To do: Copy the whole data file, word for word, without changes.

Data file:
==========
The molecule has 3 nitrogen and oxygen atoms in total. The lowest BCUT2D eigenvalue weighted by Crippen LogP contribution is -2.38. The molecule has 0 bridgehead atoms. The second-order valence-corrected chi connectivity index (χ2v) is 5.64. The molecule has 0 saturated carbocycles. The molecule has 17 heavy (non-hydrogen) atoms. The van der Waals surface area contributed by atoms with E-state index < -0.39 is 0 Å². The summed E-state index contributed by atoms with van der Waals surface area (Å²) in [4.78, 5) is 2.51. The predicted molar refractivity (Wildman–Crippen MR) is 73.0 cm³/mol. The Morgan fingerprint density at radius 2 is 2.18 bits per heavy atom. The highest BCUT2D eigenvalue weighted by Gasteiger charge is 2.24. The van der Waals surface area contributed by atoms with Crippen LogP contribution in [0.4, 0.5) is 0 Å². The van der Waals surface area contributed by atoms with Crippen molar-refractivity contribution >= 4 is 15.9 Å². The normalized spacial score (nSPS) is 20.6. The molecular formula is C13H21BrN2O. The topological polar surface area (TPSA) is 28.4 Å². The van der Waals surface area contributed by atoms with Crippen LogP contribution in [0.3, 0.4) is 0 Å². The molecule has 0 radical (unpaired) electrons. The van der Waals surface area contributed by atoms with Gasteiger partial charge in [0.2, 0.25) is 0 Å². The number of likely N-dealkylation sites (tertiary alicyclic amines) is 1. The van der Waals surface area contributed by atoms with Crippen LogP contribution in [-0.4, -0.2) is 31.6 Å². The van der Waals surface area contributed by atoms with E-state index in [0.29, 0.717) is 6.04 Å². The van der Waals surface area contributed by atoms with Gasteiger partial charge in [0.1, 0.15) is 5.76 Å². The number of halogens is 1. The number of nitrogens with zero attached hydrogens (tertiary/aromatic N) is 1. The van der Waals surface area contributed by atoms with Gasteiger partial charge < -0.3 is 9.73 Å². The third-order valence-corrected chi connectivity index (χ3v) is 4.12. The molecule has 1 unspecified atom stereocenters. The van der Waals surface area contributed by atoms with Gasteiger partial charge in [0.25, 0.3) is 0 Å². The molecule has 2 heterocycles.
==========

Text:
The molecule has 3 nitrogen and oxygen atoms in total. The lowest BCUT2D eigenvalue weighted by Crippen LogP contribution is -2.38. The molecule has 0 bridgehead atoms. The second-order valence-corrected chi connectivity index (χ2v) is 5.64. The molecule has 0 saturated carbocycles. The molecule has 17 heavy (non-hydrogen) atoms. The van der Waals surface area contributed by atoms with E-state index < -0.39 is 0 Å². The summed E-state index contributed by atoms with van der Waals surface area (Å²) in [4.78, 5) is 2.51. The predicted molar refractivity (Wildman–Crippen MR) is 73.0 cm³/mol. The Morgan fingerprint density at radius 2 is 2.18 bits per heavy atom. The highest BCUT2D eigenvalue weighted by Gasteiger charge is 2.24. The van der Waals surface area contributed by atoms with Crippen LogP contribution in [0.4, 0.5) is 0 Å². The van der Waals surface area contributed by atoms with Crippen molar-refractivity contribution >= 4 is 15.9 Å². The normalized spacial score (nSPS) is 20.6. The molecular formula is C13H21BrN2O. The topological polar surface area (TPSA) is 28.4 Å². The van der Waals surface area contributed by atoms with Crippen LogP contribution in [0.3, 0.4) is 0 Å². The molecule has 0 radical (unpaired) electrons. The van der Waals surface area contributed by atoms with Gasteiger partial charge in [0.2, 0.25) is 0 Å². The number of likely N-dealkylation sites (tertiary alicyclic amines) is 1. The van der Waals surface area contributed by atoms with Crippen LogP contribution in [-0.4, -0.2) is 31.6 Å². The van der Waals surface area contributed by atoms with E-state index in [0.29, 0.717) is 6.04 Å². The van der Waals surface area contributed by atoms with Gasteiger partial charge in [0.1, 0.15) is 5.76 Å². The number of halogens is 1. The number of nitrogens with zero attached hydrogens (tertiary/aromatic N) is 1. The van der Waals surface area contributed by atoms with Gasteiger partial charge < -0.3 is 9.73 Å². The third-order valence-corrected chi connectivity index (χ3v) is 4.12. The molecule has 1 unspecified atom stereocenters. The van der Waals surface area contributed by atoms with Gasteiger partial charge in [0.25, 0.3) is 0 Å². The molecule has 2 heterocycles.